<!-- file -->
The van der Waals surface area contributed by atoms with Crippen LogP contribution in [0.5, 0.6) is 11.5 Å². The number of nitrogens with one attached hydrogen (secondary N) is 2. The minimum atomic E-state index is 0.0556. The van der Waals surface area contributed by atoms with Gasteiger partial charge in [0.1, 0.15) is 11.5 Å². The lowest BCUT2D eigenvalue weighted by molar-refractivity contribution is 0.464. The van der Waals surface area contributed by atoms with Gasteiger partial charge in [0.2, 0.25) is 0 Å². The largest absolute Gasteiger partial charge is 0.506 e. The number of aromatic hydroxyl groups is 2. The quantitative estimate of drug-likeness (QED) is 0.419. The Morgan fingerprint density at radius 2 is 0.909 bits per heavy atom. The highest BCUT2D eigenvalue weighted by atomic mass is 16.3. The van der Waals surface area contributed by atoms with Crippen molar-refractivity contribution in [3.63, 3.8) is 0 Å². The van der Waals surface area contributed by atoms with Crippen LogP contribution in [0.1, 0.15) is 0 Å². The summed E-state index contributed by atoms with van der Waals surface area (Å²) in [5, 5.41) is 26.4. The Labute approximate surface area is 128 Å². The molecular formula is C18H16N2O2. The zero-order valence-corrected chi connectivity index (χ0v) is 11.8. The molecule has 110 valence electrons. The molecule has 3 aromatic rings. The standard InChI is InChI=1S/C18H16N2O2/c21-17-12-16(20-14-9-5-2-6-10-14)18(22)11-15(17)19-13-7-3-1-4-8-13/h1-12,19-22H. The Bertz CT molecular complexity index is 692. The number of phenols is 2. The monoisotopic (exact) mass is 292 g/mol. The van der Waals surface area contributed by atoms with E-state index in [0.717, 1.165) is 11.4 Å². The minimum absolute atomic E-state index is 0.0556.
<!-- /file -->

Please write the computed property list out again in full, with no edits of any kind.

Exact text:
The van der Waals surface area contributed by atoms with Crippen LogP contribution in [0.5, 0.6) is 11.5 Å². The number of nitrogens with one attached hydrogen (secondary N) is 2. The minimum atomic E-state index is 0.0556. The van der Waals surface area contributed by atoms with Gasteiger partial charge in [0.1, 0.15) is 11.5 Å². The lowest BCUT2D eigenvalue weighted by molar-refractivity contribution is 0.464. The van der Waals surface area contributed by atoms with Gasteiger partial charge in [0.2, 0.25) is 0 Å². The largest absolute Gasteiger partial charge is 0.506 e. The number of aromatic hydroxyl groups is 2. The quantitative estimate of drug-likeness (QED) is 0.419. The Morgan fingerprint density at radius 2 is 0.909 bits per heavy atom. The highest BCUT2D eigenvalue weighted by atomic mass is 16.3. The van der Waals surface area contributed by atoms with Crippen molar-refractivity contribution in [3.63, 3.8) is 0 Å². The van der Waals surface area contributed by atoms with Crippen LogP contribution in [0.1, 0.15) is 0 Å². The summed E-state index contributed by atoms with van der Waals surface area (Å²) in [5, 5.41) is 26.4. The Labute approximate surface area is 128 Å². The molecular formula is C18H16N2O2. The zero-order valence-corrected chi connectivity index (χ0v) is 11.8. The molecule has 110 valence electrons. The molecule has 3 aromatic rings. The standard InChI is InChI=1S/C18H16N2O2/c21-17-12-16(20-14-9-5-2-6-10-14)18(22)11-15(17)19-13-7-3-1-4-8-13/h1-12,19-22H. The Bertz CT molecular complexity index is 692. The number of phenols is 2. The monoisotopic (exact) mass is 292 g/mol. The van der Waals surface area contributed by atoms with E-state index in [0.717, 1.165) is 11.4 Å². The minimum absolute atomic E-state index is 0.0556.